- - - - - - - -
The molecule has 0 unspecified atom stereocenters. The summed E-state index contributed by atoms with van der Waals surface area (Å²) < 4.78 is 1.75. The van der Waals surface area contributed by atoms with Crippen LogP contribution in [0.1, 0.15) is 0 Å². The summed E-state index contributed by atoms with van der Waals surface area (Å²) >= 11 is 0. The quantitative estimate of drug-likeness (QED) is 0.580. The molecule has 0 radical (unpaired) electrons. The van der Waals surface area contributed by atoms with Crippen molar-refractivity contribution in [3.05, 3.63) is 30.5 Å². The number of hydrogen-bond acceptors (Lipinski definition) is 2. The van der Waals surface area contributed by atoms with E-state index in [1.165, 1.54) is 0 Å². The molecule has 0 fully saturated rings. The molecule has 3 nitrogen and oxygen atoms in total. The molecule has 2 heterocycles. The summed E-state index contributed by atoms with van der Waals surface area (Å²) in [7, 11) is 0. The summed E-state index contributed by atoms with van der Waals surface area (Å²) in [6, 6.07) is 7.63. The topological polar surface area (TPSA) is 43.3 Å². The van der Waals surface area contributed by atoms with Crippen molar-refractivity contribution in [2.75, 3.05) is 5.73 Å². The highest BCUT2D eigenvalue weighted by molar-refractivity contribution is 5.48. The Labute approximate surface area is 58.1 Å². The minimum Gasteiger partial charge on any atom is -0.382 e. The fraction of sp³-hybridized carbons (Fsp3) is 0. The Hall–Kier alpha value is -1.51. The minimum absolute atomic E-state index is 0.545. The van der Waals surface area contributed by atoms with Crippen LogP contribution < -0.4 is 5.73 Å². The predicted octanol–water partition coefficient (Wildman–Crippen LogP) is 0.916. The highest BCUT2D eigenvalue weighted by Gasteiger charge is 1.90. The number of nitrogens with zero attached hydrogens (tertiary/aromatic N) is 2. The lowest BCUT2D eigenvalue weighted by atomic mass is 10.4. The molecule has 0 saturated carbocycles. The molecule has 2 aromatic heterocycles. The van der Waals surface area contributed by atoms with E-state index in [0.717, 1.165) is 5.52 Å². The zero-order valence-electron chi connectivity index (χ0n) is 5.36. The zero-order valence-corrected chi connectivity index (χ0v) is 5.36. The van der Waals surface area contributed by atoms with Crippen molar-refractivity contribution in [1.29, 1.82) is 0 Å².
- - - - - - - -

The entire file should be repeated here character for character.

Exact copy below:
The molecule has 0 unspecified atom stereocenters. The summed E-state index contributed by atoms with van der Waals surface area (Å²) < 4.78 is 1.75. The van der Waals surface area contributed by atoms with Crippen LogP contribution in [0.1, 0.15) is 0 Å². The summed E-state index contributed by atoms with van der Waals surface area (Å²) >= 11 is 0. The quantitative estimate of drug-likeness (QED) is 0.580. The molecule has 0 radical (unpaired) electrons. The van der Waals surface area contributed by atoms with Crippen molar-refractivity contribution in [3.05, 3.63) is 30.5 Å². The number of hydrogen-bond acceptors (Lipinski definition) is 2. The van der Waals surface area contributed by atoms with E-state index in [1.165, 1.54) is 0 Å². The molecule has 0 fully saturated rings. The molecule has 3 nitrogen and oxygen atoms in total. The molecule has 2 heterocycles. The summed E-state index contributed by atoms with van der Waals surface area (Å²) in [7, 11) is 0. The summed E-state index contributed by atoms with van der Waals surface area (Å²) in [6, 6.07) is 7.63. The topological polar surface area (TPSA) is 43.3 Å². The van der Waals surface area contributed by atoms with Crippen molar-refractivity contribution in [2.75, 3.05) is 5.73 Å². The highest BCUT2D eigenvalue weighted by molar-refractivity contribution is 5.48. The Labute approximate surface area is 58.1 Å². The minimum Gasteiger partial charge on any atom is -0.382 e. The fraction of sp³-hybridized carbons (Fsp3) is 0. The Hall–Kier alpha value is -1.51. The minimum absolute atomic E-state index is 0.545. The van der Waals surface area contributed by atoms with Crippen LogP contribution < -0.4 is 5.73 Å². The predicted octanol–water partition coefficient (Wildman–Crippen LogP) is 0.916. The highest BCUT2D eigenvalue weighted by Gasteiger charge is 1.90. The number of nitrogens with zero attached hydrogens (tertiary/aromatic N) is 2. The lowest BCUT2D eigenvalue weighted by atomic mass is 10.4. The molecule has 0 saturated carbocycles. The molecule has 2 aromatic heterocycles. The van der Waals surface area contributed by atoms with E-state index in [0.717, 1.165) is 5.52 Å². The zero-order valence-electron chi connectivity index (χ0n) is 5.36. The zero-order valence-corrected chi connectivity index (χ0v) is 5.36. The van der Waals surface area contributed by atoms with Crippen molar-refractivity contribution in [1.29, 1.82) is 0 Å².